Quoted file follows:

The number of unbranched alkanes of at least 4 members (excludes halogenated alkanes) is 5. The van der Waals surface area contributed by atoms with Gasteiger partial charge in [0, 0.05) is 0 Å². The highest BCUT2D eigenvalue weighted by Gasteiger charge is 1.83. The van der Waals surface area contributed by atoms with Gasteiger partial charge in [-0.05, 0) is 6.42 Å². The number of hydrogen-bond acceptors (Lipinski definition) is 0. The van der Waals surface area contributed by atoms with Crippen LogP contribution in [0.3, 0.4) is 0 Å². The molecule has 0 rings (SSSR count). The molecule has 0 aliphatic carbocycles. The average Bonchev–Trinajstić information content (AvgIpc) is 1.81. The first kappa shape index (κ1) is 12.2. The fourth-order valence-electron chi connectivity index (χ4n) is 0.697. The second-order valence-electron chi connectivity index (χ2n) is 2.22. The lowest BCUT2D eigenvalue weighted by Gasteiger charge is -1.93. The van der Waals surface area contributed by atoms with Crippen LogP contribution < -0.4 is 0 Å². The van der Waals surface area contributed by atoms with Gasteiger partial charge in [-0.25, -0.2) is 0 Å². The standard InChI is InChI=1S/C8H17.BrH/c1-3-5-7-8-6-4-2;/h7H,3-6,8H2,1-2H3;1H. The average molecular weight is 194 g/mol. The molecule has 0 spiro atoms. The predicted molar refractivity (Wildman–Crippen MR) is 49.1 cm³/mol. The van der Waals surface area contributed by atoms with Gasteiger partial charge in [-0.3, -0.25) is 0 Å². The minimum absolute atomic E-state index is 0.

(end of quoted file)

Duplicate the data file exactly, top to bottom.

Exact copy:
The number of unbranched alkanes of at least 4 members (excludes halogenated alkanes) is 5. The van der Waals surface area contributed by atoms with Gasteiger partial charge in [0, 0.05) is 0 Å². The highest BCUT2D eigenvalue weighted by Gasteiger charge is 1.83. The van der Waals surface area contributed by atoms with Gasteiger partial charge in [-0.05, 0) is 6.42 Å². The number of hydrogen-bond acceptors (Lipinski definition) is 0. The van der Waals surface area contributed by atoms with Crippen LogP contribution in [0.3, 0.4) is 0 Å². The molecule has 0 rings (SSSR count). The molecule has 0 aliphatic carbocycles. The average Bonchev–Trinajstić information content (AvgIpc) is 1.81. The first kappa shape index (κ1) is 12.2. The fourth-order valence-electron chi connectivity index (χ4n) is 0.697. The second-order valence-electron chi connectivity index (χ2n) is 2.22. The lowest BCUT2D eigenvalue weighted by Gasteiger charge is -1.93. The van der Waals surface area contributed by atoms with Crippen LogP contribution < -0.4 is 0 Å². The van der Waals surface area contributed by atoms with Gasteiger partial charge in [-0.25, -0.2) is 0 Å². The standard InChI is InChI=1S/C8H17.BrH/c1-3-5-7-8-6-4-2;/h7H,3-6,8H2,1-2H3;1H. The average molecular weight is 194 g/mol. The molecule has 0 spiro atoms. The predicted molar refractivity (Wildman–Crippen MR) is 49.1 cm³/mol. The van der Waals surface area contributed by atoms with Gasteiger partial charge in [-0.3, -0.25) is 0 Å². The minimum absolute atomic E-state index is 0.